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Citation: 314 U.S. 488 1941

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488 OCTOBER TERM, 1941.
Syllabus. 314 U. S.

courts. In addition to the statutory proisions referred

to above, Article 7065a-8 (e) regulates the pleadings in
suits by the Attorney General to collect the tax, and
Article 7065a-9 determines the venue of such suits.
Consequently, while it was clearly intended by Article
7065a-7 to create a lien in favor of the State, we must con-
clude that of necessity it was nothing more than an in-
choate and general lien. Certainly it did not of its own
force divest the taxpayer of either title or possession. It
could not become specific until the exact amount of the
taxes due had been determined, and it could not be en-
forced without the assistance of the courts. Like the tax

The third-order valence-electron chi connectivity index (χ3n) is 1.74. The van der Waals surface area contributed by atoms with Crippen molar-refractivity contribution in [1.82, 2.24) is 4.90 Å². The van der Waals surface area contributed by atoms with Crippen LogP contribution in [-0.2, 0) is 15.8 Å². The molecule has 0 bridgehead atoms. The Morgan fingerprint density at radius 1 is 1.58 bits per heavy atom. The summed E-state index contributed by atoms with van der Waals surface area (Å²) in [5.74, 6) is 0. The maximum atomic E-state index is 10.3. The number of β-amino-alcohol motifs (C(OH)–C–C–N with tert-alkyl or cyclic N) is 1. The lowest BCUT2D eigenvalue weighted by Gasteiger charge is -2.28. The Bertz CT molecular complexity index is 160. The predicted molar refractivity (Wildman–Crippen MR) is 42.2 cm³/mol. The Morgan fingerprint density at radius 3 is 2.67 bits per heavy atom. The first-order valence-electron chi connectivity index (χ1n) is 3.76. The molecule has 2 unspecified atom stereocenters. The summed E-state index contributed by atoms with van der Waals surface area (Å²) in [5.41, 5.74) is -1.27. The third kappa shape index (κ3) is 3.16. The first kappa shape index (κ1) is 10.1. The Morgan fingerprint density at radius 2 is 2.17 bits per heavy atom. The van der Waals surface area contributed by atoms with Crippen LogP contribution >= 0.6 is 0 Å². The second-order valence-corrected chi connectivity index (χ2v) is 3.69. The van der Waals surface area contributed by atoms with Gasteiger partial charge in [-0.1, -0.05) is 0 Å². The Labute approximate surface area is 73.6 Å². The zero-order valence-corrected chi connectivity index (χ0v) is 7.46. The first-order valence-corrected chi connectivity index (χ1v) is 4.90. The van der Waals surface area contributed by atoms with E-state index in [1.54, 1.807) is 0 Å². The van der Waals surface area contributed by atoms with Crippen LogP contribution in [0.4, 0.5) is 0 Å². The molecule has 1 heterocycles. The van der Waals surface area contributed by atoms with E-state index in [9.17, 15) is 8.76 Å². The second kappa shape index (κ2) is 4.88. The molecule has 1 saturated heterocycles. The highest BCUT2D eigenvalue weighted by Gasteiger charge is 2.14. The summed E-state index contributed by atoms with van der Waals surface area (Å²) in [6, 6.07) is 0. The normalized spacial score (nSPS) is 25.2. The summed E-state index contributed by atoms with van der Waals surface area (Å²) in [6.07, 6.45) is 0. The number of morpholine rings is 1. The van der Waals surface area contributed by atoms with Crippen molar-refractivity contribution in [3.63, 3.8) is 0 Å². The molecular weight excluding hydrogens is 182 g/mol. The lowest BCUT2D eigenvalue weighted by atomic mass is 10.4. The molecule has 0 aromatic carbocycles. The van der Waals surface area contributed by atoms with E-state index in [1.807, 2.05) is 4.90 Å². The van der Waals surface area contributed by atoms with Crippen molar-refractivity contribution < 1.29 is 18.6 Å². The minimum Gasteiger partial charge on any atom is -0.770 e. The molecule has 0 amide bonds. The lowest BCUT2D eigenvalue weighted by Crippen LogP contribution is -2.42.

lien in New York v. Maclay, supra,it served "merely as a
caveat of a more perfect lien to come." 288 U. S. at
We are not now called upon to decide whether the chat-
tel mortgages held by Dailey are entitled to priority over
the claim of the United States.8 We hold only that the
tax claim of the United States is entitled to priority over
the tax claim of Texas. The case is remanded to the
Court of Civil Appeals for proceedings not inconsistent
with this opinion.
MR. JUSTICE JACKSON took no part in the consideration
or decision of this case.



No. 49. Argued December 10, 1941.-Decided January 5, 1942.

1. A corporation, engaged through a wholly-owned subsidiary in the

business of selling salt tablets to the canning trade, and which also
The texts of the mortgages are not contained in the record: and
Dailey did not appear in this Court.

HeinOnline -- 314 U.S. 488 1941